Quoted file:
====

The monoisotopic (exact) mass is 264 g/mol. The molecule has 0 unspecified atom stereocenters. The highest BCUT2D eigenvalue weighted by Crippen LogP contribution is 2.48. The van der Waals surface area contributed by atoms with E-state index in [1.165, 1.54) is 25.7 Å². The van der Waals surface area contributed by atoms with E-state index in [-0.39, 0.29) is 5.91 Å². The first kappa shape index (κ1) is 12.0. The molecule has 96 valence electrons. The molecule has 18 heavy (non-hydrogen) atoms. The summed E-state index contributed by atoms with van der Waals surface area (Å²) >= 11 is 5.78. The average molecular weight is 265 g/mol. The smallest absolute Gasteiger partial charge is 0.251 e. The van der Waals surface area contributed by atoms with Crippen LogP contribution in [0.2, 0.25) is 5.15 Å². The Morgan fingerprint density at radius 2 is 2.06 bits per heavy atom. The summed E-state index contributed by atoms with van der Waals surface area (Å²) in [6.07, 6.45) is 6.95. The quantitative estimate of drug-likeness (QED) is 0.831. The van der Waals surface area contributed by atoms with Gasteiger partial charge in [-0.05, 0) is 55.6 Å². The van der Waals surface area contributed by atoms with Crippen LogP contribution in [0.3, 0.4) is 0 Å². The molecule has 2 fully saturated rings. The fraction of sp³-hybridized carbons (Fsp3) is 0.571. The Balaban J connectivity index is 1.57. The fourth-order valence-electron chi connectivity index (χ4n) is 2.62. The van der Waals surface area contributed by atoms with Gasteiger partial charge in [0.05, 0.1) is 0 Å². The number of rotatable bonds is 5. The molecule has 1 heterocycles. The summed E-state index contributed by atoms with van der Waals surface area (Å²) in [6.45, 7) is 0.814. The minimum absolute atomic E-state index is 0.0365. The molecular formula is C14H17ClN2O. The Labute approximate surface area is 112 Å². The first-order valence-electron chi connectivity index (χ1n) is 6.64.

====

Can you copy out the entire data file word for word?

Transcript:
The monoisotopic (exact) mass is 264 g/mol. The molecule has 0 unspecified atom stereocenters. The highest BCUT2D eigenvalue weighted by Crippen LogP contribution is 2.48. The van der Waals surface area contributed by atoms with E-state index in [1.165, 1.54) is 25.7 Å². The van der Waals surface area contributed by atoms with E-state index in [-0.39, 0.29) is 5.91 Å². The first kappa shape index (κ1) is 12.0. The molecule has 96 valence electrons. The molecule has 18 heavy (non-hydrogen) atoms. The summed E-state index contributed by atoms with van der Waals surface area (Å²) >= 11 is 5.78. The average molecular weight is 265 g/mol. The smallest absolute Gasteiger partial charge is 0.251 e. The van der Waals surface area contributed by atoms with Crippen LogP contribution in [0.2, 0.25) is 5.15 Å². The Morgan fingerprint density at radius 2 is 2.06 bits per heavy atom. The summed E-state index contributed by atoms with van der Waals surface area (Å²) in [6.07, 6.45) is 6.95. The quantitative estimate of drug-likeness (QED) is 0.831. The van der Waals surface area contributed by atoms with Gasteiger partial charge in [-0.05, 0) is 55.6 Å². The van der Waals surface area contributed by atoms with Crippen LogP contribution in [0.3, 0.4) is 0 Å². The molecule has 2 fully saturated rings. The fraction of sp³-hybridized carbons (Fsp3) is 0.571. The Balaban J connectivity index is 1.57. The fourth-order valence-electron chi connectivity index (χ4n) is 2.62. The van der Waals surface area contributed by atoms with Gasteiger partial charge in [0.05, 0.1) is 0 Å². The number of rotatable bonds is 5. The molecule has 1 heterocycles. The summed E-state index contributed by atoms with van der Waals surface area (Å²) in [6.45, 7) is 0.814. The minimum absolute atomic E-state index is 0.0365. The molecular formula is C14H17ClN2O. The Labute approximate surface area is 112 Å². The first-order valence-electron chi connectivity index (χ1n) is 6.64.